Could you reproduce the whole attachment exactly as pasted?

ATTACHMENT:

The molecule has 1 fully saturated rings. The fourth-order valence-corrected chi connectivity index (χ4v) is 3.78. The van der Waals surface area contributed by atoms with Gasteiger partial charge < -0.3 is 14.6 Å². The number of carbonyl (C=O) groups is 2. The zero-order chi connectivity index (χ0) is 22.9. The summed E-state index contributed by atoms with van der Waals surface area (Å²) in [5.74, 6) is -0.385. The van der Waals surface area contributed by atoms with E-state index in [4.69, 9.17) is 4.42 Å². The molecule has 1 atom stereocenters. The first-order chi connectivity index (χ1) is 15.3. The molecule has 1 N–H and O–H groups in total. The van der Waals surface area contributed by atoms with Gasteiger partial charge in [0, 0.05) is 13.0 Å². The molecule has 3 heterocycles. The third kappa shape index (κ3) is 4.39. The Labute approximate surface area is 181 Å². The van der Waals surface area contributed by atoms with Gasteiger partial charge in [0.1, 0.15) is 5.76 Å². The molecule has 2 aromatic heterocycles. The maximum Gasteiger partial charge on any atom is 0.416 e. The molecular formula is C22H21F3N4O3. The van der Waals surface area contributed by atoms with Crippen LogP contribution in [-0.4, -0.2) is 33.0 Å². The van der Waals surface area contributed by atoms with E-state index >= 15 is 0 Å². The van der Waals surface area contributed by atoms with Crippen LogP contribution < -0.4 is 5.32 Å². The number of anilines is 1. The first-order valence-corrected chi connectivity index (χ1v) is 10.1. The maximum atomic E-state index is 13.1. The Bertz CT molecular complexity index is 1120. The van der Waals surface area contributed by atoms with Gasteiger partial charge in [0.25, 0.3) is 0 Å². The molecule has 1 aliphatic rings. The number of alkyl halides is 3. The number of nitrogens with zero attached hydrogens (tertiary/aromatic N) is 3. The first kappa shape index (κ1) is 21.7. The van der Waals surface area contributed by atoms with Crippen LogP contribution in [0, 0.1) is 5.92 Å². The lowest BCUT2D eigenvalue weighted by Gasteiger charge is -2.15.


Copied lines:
The molecule has 1 fully saturated rings. The fourth-order valence-corrected chi connectivity index (χ4v) is 3.78. The van der Waals surface area contributed by atoms with Gasteiger partial charge < -0.3 is 14.6 Å². The number of carbonyl (C=O) groups is 2. The zero-order chi connectivity index (χ0) is 22.9. The summed E-state index contributed by atoms with van der Waals surface area (Å²) in [5.74, 6) is -0.385. The van der Waals surface area contributed by atoms with E-state index in [4.69, 9.17) is 4.42 Å². The molecule has 1 atom stereocenters. The first-order chi connectivity index (χ1) is 15.3. The molecule has 1 N–H and O–H groups in total. The van der Waals surface area contributed by atoms with Gasteiger partial charge in [0, 0.05) is 13.0 Å². The molecule has 3 heterocycles. The third kappa shape index (κ3) is 4.39. The Labute approximate surface area is 181 Å². The van der Waals surface area contributed by atoms with Gasteiger partial charge in [0.1, 0.15) is 5.76 Å². The molecule has 2 aromatic heterocycles. The maximum Gasteiger partial charge on any atom is 0.416 e. The molecular formula is C22H21F3N4O3. The van der Waals surface area contributed by atoms with Crippen LogP contribution in [-0.4, -0.2) is 33.0 Å². The van der Waals surface area contributed by atoms with E-state index >= 15 is 0 Å². The van der Waals surface area contributed by atoms with Crippen LogP contribution < -0.4 is 5.32 Å². The number of anilines is 1. The first-order valence-corrected chi connectivity index (χ1v) is 10.1. The maximum atomic E-state index is 13.1. The Bertz CT molecular complexity index is 1120. The van der Waals surface area contributed by atoms with Gasteiger partial charge in [0.25, 0.3) is 0 Å². The molecule has 1 aliphatic rings. The number of alkyl halides is 3. The number of nitrogens with zero attached hydrogens (tertiary/aromatic N) is 3. The first kappa shape index (κ1) is 21.7. The van der Waals surface area contributed by atoms with Crippen LogP contribution in [0, 0.1) is 5.92 Å². The lowest BCUT2D eigenvalue weighted by Gasteiger charge is -2.15.